Weak rand buys cheap beauty.

Author:Nevin, Tom
Position:Health - Cosmetics surgery in South Africa, includes related article

Thanks to a weakening rand, prime South African property, antiques and holidays are being snapped up by the mighty dollar, pound, mark and franc. Add one more to the list: plastic surgery at a snip!

Nose jobs, boob enhancements, tummy-tucks and more-they're stacking up as South Africa's biggest medical bargain bash ever. The rich and famous-and even the not so well-heeled and little-known-are lining up with their hard-currency cheque books to have plastic surgery done in South Africa they couldn't possibly afford at home.

With the British Pound running at R16.50 and the $ at R11.50, foreigners can fly in to South Africa and buy perfection for a fraction of the medical fees they would pay back home.

For example, full body liposuction at a Beverley Hills clinic would set you back around $19,000. For under $10,000 one California fatty flew to Cape Town, underwent the best liposuction treatment available anywhere in the care of some of the world's best doctors, and lived in city centre five-star luxury for a fortnight. What's more, patients can tan their scars away on safari as part of the post-op care. Privacy and confidentiality are guaranteed.

"South African surgeons are known internationally as being caring and empathetic, and they understand that both corrective and cosmetic surgery procedure are a highly personal experience," says Lorraine Melville of Surgeon and Safari, the ship that promises to launch a thousand new faces from operations headquarters in Johannesburg.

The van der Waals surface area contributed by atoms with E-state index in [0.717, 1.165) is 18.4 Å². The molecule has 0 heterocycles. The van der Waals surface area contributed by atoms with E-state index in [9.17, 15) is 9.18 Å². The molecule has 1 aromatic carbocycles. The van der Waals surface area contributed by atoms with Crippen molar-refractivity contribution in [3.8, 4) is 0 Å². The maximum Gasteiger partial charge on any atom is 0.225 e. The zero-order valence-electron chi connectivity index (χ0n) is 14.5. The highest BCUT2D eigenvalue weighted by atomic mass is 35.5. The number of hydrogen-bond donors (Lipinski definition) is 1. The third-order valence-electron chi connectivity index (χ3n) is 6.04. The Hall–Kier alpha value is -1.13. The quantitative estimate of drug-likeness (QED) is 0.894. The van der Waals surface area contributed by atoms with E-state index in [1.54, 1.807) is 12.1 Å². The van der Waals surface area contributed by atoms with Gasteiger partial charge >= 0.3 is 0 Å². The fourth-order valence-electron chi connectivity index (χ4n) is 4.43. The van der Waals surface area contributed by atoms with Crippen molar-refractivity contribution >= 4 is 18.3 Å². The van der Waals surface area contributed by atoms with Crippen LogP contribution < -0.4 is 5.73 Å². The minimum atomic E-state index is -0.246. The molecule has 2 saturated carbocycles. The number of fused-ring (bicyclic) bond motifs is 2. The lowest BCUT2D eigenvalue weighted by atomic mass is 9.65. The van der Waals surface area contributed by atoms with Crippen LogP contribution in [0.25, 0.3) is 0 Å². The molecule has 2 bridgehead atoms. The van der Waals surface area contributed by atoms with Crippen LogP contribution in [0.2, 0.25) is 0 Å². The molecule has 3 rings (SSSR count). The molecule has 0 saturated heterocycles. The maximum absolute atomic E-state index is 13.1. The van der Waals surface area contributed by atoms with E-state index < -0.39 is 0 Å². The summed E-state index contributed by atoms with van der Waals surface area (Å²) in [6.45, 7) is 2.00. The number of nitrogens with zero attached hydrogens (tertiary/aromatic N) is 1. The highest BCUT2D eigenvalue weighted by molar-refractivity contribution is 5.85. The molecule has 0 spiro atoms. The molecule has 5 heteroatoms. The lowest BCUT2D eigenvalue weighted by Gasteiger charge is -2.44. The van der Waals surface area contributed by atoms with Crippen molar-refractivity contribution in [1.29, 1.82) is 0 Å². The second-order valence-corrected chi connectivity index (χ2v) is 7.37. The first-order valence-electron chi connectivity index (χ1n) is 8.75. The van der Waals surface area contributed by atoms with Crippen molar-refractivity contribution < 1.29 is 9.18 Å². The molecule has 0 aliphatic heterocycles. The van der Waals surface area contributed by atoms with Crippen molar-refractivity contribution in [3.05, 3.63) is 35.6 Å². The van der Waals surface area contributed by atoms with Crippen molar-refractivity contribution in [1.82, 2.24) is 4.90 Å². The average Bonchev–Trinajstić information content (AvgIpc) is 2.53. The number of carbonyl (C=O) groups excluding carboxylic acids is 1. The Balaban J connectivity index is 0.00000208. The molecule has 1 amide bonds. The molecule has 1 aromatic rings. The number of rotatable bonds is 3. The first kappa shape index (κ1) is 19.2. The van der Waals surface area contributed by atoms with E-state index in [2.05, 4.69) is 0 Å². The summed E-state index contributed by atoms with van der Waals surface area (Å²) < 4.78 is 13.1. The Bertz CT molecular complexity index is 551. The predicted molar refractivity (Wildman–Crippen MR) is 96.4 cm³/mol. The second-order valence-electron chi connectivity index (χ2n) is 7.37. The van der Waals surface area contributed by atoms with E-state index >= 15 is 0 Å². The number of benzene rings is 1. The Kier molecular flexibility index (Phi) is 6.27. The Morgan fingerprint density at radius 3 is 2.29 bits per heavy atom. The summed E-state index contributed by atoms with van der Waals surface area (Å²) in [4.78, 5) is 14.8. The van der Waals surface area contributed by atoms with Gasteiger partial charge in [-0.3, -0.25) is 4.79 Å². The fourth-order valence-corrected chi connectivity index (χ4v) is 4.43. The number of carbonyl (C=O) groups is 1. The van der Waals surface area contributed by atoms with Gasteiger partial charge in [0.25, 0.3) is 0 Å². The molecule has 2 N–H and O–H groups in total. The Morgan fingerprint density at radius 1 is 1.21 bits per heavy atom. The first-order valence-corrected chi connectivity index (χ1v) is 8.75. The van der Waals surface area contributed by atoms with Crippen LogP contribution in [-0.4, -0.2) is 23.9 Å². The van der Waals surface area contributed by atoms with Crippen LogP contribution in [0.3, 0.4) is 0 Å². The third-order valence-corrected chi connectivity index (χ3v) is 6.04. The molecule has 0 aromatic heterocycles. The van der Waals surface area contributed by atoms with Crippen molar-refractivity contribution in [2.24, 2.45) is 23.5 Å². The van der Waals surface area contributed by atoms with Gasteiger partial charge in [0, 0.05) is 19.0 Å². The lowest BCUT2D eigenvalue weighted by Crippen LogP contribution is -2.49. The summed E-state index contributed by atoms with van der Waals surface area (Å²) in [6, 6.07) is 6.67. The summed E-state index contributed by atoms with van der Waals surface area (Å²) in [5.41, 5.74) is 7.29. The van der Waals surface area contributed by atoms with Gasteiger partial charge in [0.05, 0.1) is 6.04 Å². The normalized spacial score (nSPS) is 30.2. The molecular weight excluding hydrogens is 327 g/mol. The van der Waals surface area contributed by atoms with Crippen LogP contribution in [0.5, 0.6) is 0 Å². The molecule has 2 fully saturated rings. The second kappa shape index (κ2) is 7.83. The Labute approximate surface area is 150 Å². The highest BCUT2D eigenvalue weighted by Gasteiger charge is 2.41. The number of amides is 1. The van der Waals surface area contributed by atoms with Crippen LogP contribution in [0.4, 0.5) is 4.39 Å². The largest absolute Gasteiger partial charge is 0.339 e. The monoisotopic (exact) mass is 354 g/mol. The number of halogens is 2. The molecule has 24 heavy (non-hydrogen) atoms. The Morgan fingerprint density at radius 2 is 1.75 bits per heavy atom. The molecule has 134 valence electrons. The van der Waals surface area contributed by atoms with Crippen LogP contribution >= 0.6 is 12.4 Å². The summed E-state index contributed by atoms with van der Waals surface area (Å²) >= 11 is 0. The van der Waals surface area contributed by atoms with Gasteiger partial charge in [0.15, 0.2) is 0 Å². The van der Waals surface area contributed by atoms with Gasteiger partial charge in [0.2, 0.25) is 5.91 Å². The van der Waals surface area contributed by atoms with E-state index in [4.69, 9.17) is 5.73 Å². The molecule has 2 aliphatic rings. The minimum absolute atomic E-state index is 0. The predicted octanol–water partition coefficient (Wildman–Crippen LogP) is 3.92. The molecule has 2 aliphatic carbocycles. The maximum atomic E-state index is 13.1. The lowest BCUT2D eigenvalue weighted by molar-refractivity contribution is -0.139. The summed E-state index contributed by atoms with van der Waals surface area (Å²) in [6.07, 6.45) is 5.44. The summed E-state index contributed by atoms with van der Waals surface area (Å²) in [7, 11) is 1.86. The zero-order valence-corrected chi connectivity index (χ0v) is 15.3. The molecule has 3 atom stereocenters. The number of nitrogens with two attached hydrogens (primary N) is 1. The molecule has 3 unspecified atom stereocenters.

She invites all visitors to her website to "take advantage of a favourable dollar-rand exchange rate, world-class medical expertise and turn a highly personal experience into your individual safari."

That means a single low-cost deal that takes care of the surgery, luxury living and a safari to boot. "We only use surgeons that are registered with the South African Medical and Dental Council and their respective specialist associations, thus adhering to the prescribed ethical codes of conduct," says Melville.

"Until recently there has been strict regulation preventing South African surgeons from advertising their services and therefore most of their overseas clients have been ex-South Africans knowing the quality of the medical services and facilities available. An added advantage is the favourable rate of exchange."

Melville is at pains to point out that the surgery service she arranges is not 'cheap.' "If you want cheap you go to Poland or the east," she says. "What we...

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